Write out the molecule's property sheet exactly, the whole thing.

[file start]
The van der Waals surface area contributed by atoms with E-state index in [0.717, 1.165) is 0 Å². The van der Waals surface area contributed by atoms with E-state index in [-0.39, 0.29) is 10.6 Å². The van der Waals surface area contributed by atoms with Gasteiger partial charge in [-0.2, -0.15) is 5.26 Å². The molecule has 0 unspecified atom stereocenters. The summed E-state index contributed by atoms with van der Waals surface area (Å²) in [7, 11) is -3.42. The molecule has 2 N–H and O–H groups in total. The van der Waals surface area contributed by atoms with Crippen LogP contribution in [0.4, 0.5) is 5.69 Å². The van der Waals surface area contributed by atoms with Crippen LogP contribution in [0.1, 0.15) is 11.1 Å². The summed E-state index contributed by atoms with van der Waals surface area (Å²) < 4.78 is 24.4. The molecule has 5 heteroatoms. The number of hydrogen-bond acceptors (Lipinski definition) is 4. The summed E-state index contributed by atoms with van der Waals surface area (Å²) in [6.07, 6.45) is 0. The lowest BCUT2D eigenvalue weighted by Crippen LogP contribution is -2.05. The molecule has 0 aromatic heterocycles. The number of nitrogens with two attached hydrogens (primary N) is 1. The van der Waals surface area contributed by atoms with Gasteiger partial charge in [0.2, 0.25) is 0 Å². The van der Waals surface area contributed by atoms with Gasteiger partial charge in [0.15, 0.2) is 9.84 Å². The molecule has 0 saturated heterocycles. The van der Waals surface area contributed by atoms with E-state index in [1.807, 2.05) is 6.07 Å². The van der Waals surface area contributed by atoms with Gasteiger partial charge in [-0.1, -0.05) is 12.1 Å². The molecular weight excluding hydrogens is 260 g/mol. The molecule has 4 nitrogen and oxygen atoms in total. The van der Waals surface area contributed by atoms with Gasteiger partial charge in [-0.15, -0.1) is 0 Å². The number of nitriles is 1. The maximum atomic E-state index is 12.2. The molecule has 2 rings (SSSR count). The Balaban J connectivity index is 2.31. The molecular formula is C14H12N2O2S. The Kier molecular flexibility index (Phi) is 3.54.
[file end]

The van der Waals surface area contributed by atoms with E-state index in [0.717, 1.165) is 0 Å². The van der Waals surface area contributed by atoms with E-state index in [-0.39, 0.29) is 10.6 Å². The van der Waals surface area contributed by atoms with Gasteiger partial charge in [-0.2, -0.15) is 5.26 Å². The molecule has 0 unspecified atom stereocenters. The summed E-state index contributed by atoms with van der Waals surface area (Å²) in [7, 11) is -3.42. The molecule has 2 N–H and O–H groups in total. The van der Waals surface area contributed by atoms with Crippen LogP contribution in [0.4, 0.5) is 5.69 Å². The van der Waals surface area contributed by atoms with Crippen LogP contribution in [0.1, 0.15) is 11.1 Å². The summed E-state index contributed by atoms with van der Waals surface area (Å²) < 4.78 is 24.4. The molecule has 5 heteroatoms. The number of hydrogen-bond acceptors (Lipinski definition) is 4. The summed E-state index contributed by atoms with van der Waals surface area (Å²) in [6.07, 6.45) is 0. The lowest BCUT2D eigenvalue weighted by Crippen LogP contribution is -2.05. The molecule has 0 aromatic heterocycles. The number of nitrogens with two attached hydrogens (primary N) is 1. The van der Waals surface area contributed by atoms with Gasteiger partial charge in [0.2, 0.25) is 0 Å². The van der Waals surface area contributed by atoms with Gasteiger partial charge in [0.15, 0.2) is 9.84 Å². The molecule has 0 saturated heterocycles. The van der Waals surface area contributed by atoms with E-state index in [1.807, 2.05) is 6.07 Å². The van der Waals surface area contributed by atoms with Gasteiger partial charge in [-0.1, -0.05) is 12.1 Å². The molecular weight excluding hydrogens is 260 g/mol. The molecule has 4 nitrogen and oxygen atoms in total. The van der Waals surface area contributed by atoms with Gasteiger partial charge in [-0.15, -0.1) is 0 Å². The number of nitriles is 1. The maximum atomic E-state index is 12.2. The molecule has 2 rings (SSSR count). The Balaban J connectivity index is 2.31. The molecular formula is C14H12N2O2S. The Kier molecular flexibility index (Phi) is 3.54.